I'm looking to make a clean modular architecture. I hear all around how bad are circular dependencies, and I'm convinced that the less two modules are coupled, the most reusable the code will be.
But I want to handle edge cases where moduleA depends on moduleB and vice-versa.

Generally speaking, an architecture like this doesn't sound bad to me (very simplified):

enter image description here

All modules "register" themselves at startup into the bridge service. A module can have different interaction with all other modules:

  • ẁe can do bridgeService.hasModule('moduleName') to create "weak" dependencies
  • we can call a function of a module like bridgeService.moduleName.myFunction()
  • the bridge service can handle errors and virtualize the dependencies map of the application
  • It may happen that moduleA calls moduleB and moduleB => moduleA but it wont be a circular dependency except if functionA calls functionB and in return fnB calls fnA. In that particular case, javascript throw an explicit stack size exceed which is easy to fix.

I have a minimalist example that work well and I like the way it handles modularity.
The problem is I never found an example of such an architecture in literature, that's why I'm not so confident even if everything looks fine to me.

Is it a bad design ? What are the drawbacks or the positive about such a design ?

Thanks for your answers

NOTE: I'm working with nodeJs, thus I don't have to deal with compilation issues.

  • Keeping software modular is sometimes easier said than done. The intent here is to have the application take advantage of the module if it's present but still operate safely if it's not, correct? This approach looks like a reasonable approach to that. Jul 18 '20 at 0:55
  • Thank you, yess, that's right :) that also seemed right to me, but I can't find any literature about it and I'm a bit afraid to take a side path... Jul 18 '20 at 9:18
  • I know you will argue. :), but this issue is a sign that modules responsibilities are not correctly divided. Only place where modules can interact with others would be highest possible layer of your application - UI for example
    – Fabio
    Jul 18 '20 at 19:56

It looks to me you created a synchronous messaging system. If you make BridgeService a queue you will have something very common and proven, it will be asynchronous and the decoupling will be even better.

[Edit in response to comment]

Software components that communicate with each other through message queues is a common pattern, if you want to call it that. The queue can be an object in a single process (for in-process communication) or a database table on a separate server for inter-system communication, or something in between.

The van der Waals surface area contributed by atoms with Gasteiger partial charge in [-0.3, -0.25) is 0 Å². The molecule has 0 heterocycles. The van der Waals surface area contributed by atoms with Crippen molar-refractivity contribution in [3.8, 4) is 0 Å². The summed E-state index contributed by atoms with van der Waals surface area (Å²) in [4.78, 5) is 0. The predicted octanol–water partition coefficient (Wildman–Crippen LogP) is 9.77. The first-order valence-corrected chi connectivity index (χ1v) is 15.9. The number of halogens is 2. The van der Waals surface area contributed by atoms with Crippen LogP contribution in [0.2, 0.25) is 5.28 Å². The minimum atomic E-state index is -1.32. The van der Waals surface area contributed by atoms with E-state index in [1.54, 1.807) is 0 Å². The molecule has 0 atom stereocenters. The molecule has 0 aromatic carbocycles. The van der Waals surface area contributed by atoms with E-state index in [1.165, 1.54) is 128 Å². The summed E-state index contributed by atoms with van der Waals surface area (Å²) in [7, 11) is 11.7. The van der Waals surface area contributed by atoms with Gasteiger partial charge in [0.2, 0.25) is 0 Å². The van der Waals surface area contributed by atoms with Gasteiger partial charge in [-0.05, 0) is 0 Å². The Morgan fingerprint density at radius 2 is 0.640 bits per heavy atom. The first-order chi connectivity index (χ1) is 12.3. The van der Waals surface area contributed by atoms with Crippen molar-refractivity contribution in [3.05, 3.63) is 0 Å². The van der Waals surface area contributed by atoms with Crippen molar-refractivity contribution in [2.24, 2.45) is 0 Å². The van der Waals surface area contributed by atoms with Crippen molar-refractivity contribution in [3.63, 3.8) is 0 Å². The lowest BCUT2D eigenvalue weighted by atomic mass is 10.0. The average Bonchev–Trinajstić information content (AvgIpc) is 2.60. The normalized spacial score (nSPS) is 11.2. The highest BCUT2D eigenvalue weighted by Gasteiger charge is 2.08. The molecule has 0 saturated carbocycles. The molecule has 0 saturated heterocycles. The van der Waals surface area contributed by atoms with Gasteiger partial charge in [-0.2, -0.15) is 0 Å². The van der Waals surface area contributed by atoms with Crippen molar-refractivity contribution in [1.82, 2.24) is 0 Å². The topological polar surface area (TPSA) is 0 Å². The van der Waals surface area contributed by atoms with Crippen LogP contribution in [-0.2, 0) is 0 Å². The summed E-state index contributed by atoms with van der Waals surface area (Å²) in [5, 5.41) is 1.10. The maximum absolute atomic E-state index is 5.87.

This is asynchronous by nature, the "caller" puts a message in the queue and the service will read and process the message when it gets around to do it. It may then respond by posting a message back, in a queue that is to be read by the caller. The caller can wait for that message, effectively making it synchronous again from its perspective, or rely on an event mechanism to get the results, if there are any.

All of the internet works that way because the IP protocol is a message protocol. Whether this model is a good fit for your application is for you to decide. It may not be the most convenient option, it requires a lot of plumbing which could be overkill.

  • Could you please explain further? Share links? I'm really looking forward to understand that, particularly the asynchronous part. Jul 18 '20 at 12:32

In short

It looks nice. But in reality, you just shift the problem, transforming inter-module dependencies in an interface segregation issue, that might ultimately end-up in object-oriented spagetthi-code.

More details

At first sight, it seems that you have reinvented some variant of the mediator pattern:

Objects no longer communicate directly with each other, but instead communicate through the mediator. This reduces the dependencies between communicating objects, thereby reducing coupling.
- Wikipedia

The mediator is allowed to have a more specialised communication with the colleagues, using a more detailed interface than the colleague interface. So at first sight, your approach seems to implement a robust pattern.

However, the mediator aims at encapsulating how objects interact between them, and therefore hide unnecessary details about the colleagues to other colleagues. And here is the weakness of your variant: Your bridge exposes the full interface of each module. This is a real problem in view of interface segregation and dependency management:

  • Suppose you want to add a new function to module C: You'd need to provide this function also in the Bridge (change propagation) and inflate the bridge interface. But now all other modules mus now the new interface (ISP issue), and they might even use it via the brigde, even if they are not supposed to.
  • Suppose you want to change some parameters of a function in module C: you'll need to change the bidge interface (change propagation). But then you have to fin all the modules using the bridge, and see which one uses that function to change it as well (change propagation).

In the end, any change in any module might affect all the others. That's the exact contrary of decoupling. I'd call this object oriented spagetthi-code.

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